NORMAN — The Federal Reserve Bank of Kansas City usually concerns itself with high-minded financial intricacies. This quarter’s magazine, Ten, focuses on the drought of 2012 and its impact on the nation’s heartland.
It is considered the worst drought in 56 years and evokes memories of the late 1980s and the 1950s. Those eras saw a drastic decline in crop production and soaring food prices. By September, according to the magazine, more than 1,900 U.S. counties were listed as drought disaster declarations.
In the district that includes the Tenth District Federal Reserve, (Colorado, Kansas, western Missouri, Nebraska, northern New Mexico, Wyoming and Oklahoma) states recorded the highest consecutive temperatures in 50 years. In the Tenth District, more than 90 percent of the area experienced drought or severe drought.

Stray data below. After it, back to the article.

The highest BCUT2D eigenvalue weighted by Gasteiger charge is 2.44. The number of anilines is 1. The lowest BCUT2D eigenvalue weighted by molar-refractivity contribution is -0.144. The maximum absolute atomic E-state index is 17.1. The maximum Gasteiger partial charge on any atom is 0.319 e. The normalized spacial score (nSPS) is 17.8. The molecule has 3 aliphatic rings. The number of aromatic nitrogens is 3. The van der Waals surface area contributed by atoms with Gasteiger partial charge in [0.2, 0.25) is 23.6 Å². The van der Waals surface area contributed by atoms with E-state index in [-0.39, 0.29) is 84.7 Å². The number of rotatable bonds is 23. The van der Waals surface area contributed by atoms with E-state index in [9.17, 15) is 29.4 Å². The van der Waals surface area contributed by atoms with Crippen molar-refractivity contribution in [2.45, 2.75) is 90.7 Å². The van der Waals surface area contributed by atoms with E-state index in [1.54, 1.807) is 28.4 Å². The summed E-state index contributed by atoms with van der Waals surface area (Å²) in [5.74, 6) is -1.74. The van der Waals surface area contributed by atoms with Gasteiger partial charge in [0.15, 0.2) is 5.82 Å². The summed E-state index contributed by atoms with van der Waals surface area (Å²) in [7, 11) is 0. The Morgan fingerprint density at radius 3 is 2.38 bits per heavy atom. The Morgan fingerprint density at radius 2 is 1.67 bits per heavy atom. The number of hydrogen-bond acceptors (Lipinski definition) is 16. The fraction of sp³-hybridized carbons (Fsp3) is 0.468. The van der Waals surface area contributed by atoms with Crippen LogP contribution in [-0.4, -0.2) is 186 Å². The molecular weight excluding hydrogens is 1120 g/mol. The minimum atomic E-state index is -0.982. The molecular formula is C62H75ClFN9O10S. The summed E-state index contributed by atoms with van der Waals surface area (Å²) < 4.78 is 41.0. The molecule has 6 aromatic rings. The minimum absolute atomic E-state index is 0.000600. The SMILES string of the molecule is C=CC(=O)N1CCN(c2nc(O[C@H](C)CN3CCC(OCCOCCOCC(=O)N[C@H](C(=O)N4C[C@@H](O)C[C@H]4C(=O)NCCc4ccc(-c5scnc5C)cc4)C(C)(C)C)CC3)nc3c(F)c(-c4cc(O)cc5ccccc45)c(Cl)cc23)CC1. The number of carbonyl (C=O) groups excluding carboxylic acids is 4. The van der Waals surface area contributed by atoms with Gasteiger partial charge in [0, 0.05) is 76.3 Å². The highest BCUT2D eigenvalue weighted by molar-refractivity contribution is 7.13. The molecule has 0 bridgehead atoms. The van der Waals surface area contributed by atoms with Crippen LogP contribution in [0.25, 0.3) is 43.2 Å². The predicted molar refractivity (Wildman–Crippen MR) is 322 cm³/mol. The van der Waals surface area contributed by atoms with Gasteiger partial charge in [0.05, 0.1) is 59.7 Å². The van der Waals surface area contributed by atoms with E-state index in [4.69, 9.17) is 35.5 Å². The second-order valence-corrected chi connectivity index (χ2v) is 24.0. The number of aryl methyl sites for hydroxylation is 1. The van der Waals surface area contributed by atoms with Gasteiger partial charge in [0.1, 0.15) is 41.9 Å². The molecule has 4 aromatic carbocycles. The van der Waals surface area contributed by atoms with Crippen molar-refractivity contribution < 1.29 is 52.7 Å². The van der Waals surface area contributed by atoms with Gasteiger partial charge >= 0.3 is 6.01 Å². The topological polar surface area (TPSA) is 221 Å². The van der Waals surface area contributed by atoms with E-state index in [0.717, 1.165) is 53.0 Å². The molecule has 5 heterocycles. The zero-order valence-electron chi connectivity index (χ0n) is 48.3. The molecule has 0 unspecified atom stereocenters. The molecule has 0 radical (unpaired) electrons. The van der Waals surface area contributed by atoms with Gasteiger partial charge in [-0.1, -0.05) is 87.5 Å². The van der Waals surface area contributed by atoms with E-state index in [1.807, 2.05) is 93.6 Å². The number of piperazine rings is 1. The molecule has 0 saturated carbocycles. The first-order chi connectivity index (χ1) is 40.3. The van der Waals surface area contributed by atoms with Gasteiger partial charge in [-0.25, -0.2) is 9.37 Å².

As a nation, according to the Federal Reserve, July was the hottest month since the government began keeping records in 1895, with many areas averaging four to six degrees higher than normal for 30 consecutive days without rain.
Crop insurance will help most farmers. Bankers surveyed think insured farmers are in good financial shape. Ranchers don’t fare as well, with hay prices rising and cattle prices falling.
Consumer prices are expected to increase 4 to 6 percent, initially with cereal and bakery products. Meat prices should decline a bit due to the large number of cows sold. Feedlot operations are expected to lose more than $200 a head this fall.